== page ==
The purpose of this note is to revisit the algorithm introduced by Mallat and Zhong to reconstruct a signal from the extrema of its wavelet transform. These authors construct an approximation of the wavelet transform of the signal via an alternate projection iteration procedure and they obtain an approximation of the original signal by inverting the approximate wavelet transform. We explain how to solve the same problem by directly constructing the approximation of the original signal as the critical point of a constrained optimization problem. This new approach is very elementaty. The numerical calculations are limited to the solution of aN xN linear system whereN is the number of extremas of the wavelet transform. Finally we explain how this reconstruction can be recast as a particular case of statistical spline smoothing.
René A. Carmona

Identification of Chirps with Continuous Wavelet Transform

Chirps are signals (or sums of signals) that may be characterized by a local (i.e. time-dependent) amplitude and a local frequency. Time-frequency representations such as wavelet representations are well adapted to the characterization problem of such chirps. Ridges in the modulus of the transform determine regions in the transform domain with a high concentration of energy, and are regarded as natural candidates for the characterization and the reconstruction of the original signal. A couple of algorithmic procedures for the estimation of ridges from the modulus of the (continuous) wavelet transform of one-dimensional signals are described, together with a new reconstruction procedure, using only information of the restriction of the wavelet transform to a sample of points from the ridge. This provides with a very efficient way to code the information contained in the signal.
René Carmona, Wen Liang Hwang, Bruno Torrésani

Nonlinear Approximation of Stochastic Processes

In signal and image compression, the choice of a suitable representation is frequently related to the second order statistical informations: one tries to approximate the Karhunen—Loève decomposition with an easily implementable transform. This decomposition is optimal in terms of linear approximation but it may not be optimal for nonlinear approximation process, i.e. approaching a vector ϰ by keeping only itsN largest coordinates and letN go to infinity. In this paper, we refine the second order information by considering “piecewise stationary processes” that describe functions which are smooth except at isolated points. We show that the nonlinear approximation in a suitable wavelet basis is optimal in terms of mean square error and that this optimality is lost either by using the trigonometric system or by using any type of linear approximation method, i.e. keeping theN first coordinates.
Albert Cohen, Jean-Pierre d’Ales

Translation-Invariant De-Noising

De-Noising with the traditional (orthogonal, maximally-decimated) wavelet transform sometimes exhibits visual artifacts; we attribute some of these—for example, Gibbs phenomena in the neighborhood of discontinuities—to the lack of translation invariance of the wavelet basis. One method to suppress such artifacts, termed “cycle spinning” by Coifman, is to “average out” the translation dependence. For a range of shifts, one shifts the data (right or left as the case may be), De-Noises the shifted data, and then unshifts the de-noised data. Doing this for each of a range of shifts, and averaging the several results so obtained, produces a reconstruction subject to far weaker Gibbs phenomena than thresholding based De-Noising using the traditional orthogonal wavelet transform.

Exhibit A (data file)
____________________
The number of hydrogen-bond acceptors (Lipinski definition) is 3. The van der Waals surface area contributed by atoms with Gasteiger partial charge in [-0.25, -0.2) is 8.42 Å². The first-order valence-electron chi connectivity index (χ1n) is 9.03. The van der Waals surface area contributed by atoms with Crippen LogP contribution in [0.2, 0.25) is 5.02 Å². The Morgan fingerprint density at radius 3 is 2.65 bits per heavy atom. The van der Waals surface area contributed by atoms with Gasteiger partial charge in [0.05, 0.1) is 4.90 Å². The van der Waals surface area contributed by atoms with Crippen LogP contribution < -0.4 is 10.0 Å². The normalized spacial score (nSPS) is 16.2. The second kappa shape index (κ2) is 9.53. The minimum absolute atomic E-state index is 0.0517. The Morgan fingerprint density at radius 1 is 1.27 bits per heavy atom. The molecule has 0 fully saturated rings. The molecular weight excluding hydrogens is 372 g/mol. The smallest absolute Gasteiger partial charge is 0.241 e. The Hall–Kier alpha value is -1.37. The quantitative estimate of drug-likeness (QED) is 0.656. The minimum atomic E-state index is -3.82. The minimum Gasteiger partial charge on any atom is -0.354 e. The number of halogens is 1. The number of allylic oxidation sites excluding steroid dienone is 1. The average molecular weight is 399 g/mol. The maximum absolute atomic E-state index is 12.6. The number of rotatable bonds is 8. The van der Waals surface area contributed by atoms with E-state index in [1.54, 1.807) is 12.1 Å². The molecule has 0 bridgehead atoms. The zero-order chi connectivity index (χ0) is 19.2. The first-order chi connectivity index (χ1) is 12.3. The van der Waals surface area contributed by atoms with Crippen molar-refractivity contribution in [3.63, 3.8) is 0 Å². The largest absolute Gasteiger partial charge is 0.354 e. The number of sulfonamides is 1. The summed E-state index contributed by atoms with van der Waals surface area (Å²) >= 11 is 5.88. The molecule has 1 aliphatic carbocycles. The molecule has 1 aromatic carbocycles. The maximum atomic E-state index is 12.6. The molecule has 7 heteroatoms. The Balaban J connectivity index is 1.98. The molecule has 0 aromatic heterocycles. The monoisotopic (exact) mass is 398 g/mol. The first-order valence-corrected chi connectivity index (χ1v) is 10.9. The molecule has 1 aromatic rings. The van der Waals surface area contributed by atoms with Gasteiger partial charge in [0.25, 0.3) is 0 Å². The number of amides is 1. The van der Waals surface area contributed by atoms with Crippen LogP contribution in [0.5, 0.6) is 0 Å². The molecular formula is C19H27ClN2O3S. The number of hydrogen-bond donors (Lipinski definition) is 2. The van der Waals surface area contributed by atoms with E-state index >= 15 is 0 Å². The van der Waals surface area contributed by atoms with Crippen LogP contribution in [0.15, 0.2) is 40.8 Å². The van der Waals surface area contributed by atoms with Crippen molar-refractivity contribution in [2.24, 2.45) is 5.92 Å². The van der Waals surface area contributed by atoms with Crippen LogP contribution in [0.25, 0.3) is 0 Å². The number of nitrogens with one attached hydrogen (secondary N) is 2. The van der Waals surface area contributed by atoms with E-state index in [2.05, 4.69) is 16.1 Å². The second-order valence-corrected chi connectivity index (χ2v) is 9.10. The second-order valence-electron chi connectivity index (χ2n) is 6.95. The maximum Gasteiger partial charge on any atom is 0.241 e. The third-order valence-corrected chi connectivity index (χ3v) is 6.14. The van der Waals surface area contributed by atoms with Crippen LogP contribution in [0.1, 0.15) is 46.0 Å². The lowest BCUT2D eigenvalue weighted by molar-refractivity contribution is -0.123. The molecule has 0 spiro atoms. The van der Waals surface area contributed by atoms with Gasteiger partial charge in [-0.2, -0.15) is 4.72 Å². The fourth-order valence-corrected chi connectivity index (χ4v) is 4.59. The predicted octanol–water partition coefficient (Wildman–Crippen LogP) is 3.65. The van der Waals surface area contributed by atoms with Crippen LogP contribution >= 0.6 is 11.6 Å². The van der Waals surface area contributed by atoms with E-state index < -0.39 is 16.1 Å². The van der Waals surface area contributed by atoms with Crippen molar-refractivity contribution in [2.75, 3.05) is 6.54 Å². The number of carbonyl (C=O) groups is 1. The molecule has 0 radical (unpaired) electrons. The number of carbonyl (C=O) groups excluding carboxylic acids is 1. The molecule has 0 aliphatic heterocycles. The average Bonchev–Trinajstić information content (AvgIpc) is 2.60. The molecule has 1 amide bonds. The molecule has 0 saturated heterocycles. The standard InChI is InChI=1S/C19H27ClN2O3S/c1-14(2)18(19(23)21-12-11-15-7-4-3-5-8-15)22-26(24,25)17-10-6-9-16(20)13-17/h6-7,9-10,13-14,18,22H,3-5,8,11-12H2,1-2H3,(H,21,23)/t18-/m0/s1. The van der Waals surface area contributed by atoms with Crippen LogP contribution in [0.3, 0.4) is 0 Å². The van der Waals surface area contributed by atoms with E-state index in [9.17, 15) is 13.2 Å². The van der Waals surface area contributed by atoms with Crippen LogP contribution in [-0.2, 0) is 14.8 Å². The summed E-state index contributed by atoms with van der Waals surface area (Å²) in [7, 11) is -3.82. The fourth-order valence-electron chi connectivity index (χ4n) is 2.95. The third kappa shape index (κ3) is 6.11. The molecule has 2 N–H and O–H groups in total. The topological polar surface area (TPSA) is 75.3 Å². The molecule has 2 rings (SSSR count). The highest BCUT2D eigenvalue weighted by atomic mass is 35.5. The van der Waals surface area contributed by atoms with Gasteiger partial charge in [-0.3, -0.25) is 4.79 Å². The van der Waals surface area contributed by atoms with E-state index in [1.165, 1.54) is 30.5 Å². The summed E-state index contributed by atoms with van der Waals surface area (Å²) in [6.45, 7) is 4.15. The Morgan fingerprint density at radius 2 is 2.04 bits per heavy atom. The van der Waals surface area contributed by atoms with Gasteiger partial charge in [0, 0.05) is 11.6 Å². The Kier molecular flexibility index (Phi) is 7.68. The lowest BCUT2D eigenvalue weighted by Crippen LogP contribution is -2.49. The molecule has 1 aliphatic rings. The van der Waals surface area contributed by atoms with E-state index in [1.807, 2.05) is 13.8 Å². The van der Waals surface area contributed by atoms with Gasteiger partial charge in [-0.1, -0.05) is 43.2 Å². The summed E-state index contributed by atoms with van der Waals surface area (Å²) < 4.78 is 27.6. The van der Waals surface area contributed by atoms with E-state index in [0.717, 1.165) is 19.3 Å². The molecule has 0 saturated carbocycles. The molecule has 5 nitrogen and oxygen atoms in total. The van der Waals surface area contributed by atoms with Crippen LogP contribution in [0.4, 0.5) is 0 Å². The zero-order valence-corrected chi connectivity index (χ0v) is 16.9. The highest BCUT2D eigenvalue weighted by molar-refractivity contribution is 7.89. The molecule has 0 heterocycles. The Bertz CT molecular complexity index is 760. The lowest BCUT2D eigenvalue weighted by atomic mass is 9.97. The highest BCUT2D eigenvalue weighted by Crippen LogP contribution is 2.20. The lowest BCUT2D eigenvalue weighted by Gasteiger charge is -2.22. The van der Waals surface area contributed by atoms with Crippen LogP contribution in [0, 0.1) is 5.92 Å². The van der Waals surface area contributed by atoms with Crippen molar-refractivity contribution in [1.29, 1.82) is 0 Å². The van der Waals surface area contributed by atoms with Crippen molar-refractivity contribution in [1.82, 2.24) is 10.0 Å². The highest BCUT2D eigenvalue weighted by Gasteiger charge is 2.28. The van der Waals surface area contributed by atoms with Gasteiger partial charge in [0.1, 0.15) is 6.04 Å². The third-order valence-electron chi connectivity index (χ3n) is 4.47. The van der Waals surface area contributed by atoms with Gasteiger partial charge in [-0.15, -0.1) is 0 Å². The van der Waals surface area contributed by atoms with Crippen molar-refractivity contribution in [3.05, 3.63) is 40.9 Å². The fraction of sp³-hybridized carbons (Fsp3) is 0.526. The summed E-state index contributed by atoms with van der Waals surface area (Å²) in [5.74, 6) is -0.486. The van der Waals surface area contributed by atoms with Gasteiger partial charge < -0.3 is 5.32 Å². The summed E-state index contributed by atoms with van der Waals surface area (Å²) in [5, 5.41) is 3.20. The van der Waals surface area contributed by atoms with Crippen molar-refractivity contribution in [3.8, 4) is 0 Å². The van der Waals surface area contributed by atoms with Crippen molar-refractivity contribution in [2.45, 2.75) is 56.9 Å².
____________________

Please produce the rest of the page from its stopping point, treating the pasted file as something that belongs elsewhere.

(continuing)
Cycle-Spinning over the range ofall circulant shifts can be accomplished in ordernlog2(n) time; it is equivalent to de-noising using the undecimated or stationary wavelet transform.
Cycle-spinning exhibits benefits outside of wavelet de-noising, for example in cosine packet denoising, where it helps suppress ‘clicks’. It also has a counterpart in frequency domain de-noising, where the goal of translation-invariance is replaced by modulation invariance, and the central shift-De-Noise-unshift operation is replaced by modulate-De-Noise-demodulate.
We illustrate these concepts with extensive computational examples; all figures presented here are reproducible using the WaveLab software
R. R. Coifman, D. L. Donoho

Estimating Wavelet Coefficients

We consider fast algorithms of wavelet decomposition of functionf when discrete observations of \( f(\operatorname{supp} f \subseteq [0,1]) \) are available. The properties of the algorithms are studied for three types of observation design: the regular design, when the observationsf(x i) are taken on the regular grid \( {{\chi }_{i}} = i/N,i = 1, \ldots ,N; \) the case of jittered regular grid, when it is only known that for all \( 1{\underset{\raise0.3em\hbox{$\smash{\scriptscriptstyle-}$}}{ < }}i{\underset{\raise0.3em\hbox{$\smash{\scriptscriptstyle-}$}}{ < }}N,i/N{\underset{\raise0.3em\hbox{$\smash{\scriptscriptstyle-}$}}{ < }}{{\chi }_{i}} < (i + 1)/N; \) the random design case: \( {{\chi }_{i}}i = 1, \ldots ,N \)are independent and identically distributed random variables on [0,1]. We show that these algorithms are in certain sense efficient when the accuracy of approximation is concerned.
The proposed algorithms are computationally straightforward: the whole effort to compute the decomposition is orderN for the sample sizeN.
Bernard Delyon, Anatoli Juditsky

Nonparametric Supervised Image Segmentation by Energy Minimization using Wavelets

Energy models, like the Mumford and Shah model, have been introduced for segmenting images. The boundary, defined as the minimum of the energy, is projected onto a wavelet basis. We assume a white noise model on the observed image. The aim of this paper is to study the asymptotic behavior of non-parametric estimators of the boundary when the number of pixels grows to infinity.
Jacques Istas

On the Statistics of Best Bases Criteria